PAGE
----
Friday, February 22, 2008

 

On thinking big

Looking for something on my desk (really, it's an excavation, requiring a major grant for archeological research from the federal government...) I came upon a quote I had saved from, of all places, Publisher's Weekly.

Herbert Kohl, a teacher and education writer, was interviewed about his new book, Painting Chinese, which describes his experience taking a Chinese landscape painting class as a 60-year-old surrounded by kindergarteners:

It's wonderful accepting that your goals will never be completed if they're big enough, and that it's worth making them so big that you leave some unfinished so that other people can pick them up after you.

Right on.

Comments:
I lo'e the stishie
O' earth in space
Breengin' by
At a haliket pace.

A wech o' hills
Gangs wallopin' Owre,
Syne a whummlin' sea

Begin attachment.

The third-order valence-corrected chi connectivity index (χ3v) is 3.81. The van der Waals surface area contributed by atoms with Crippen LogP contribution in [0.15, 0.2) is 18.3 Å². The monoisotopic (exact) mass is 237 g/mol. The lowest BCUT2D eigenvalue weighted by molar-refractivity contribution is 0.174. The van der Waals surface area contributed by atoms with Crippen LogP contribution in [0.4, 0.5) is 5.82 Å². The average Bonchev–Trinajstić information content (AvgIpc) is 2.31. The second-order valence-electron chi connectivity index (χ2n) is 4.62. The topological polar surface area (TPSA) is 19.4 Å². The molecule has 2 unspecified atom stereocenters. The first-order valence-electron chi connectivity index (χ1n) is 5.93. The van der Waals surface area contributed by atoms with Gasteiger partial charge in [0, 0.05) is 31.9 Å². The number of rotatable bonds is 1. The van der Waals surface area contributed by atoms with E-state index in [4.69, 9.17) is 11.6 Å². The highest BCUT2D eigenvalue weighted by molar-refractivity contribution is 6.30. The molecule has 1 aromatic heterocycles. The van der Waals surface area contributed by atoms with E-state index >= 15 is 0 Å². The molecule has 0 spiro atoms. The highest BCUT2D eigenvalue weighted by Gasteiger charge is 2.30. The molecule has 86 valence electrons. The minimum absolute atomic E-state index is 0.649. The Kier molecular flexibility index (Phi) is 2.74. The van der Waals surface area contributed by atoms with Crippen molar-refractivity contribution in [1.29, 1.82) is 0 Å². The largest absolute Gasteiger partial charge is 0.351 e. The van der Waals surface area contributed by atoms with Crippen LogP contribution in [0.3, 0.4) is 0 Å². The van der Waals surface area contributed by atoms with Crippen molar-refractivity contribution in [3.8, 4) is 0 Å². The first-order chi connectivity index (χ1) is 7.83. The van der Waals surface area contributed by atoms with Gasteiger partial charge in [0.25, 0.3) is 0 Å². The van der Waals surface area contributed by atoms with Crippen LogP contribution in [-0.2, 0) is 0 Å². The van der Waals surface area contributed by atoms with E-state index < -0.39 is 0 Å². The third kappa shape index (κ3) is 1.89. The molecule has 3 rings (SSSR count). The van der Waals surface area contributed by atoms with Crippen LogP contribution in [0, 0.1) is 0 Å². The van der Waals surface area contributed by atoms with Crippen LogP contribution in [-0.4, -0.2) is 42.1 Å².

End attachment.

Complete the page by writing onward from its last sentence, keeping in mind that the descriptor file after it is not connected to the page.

Wi' a gallus glower.

The West whuds doon
Like the pigs at Gadara,
But the East's aye there
Like a sow at farrow.
 
MacDiarmad, eh?

Well, I lo'e the stishie
O'earth

too
 
Of course. Do you recall it, or did you have to look it up? I was introduced to this poem in high school and found it amusing enough at the time that I memorized it.

Also, this:

An hundred years should go to praise
Thine eyes and on thy forehead gaze;
Two hundred to adore each breast,
But thirty thousand to the rest;
An age at least to every part,
And the last age should show your heart.

The anatomical references seemed very intriguing at the time...
 
I had to look up the MacDiarmad... But his coy mistress, yes? How could I forget, in high school...
 
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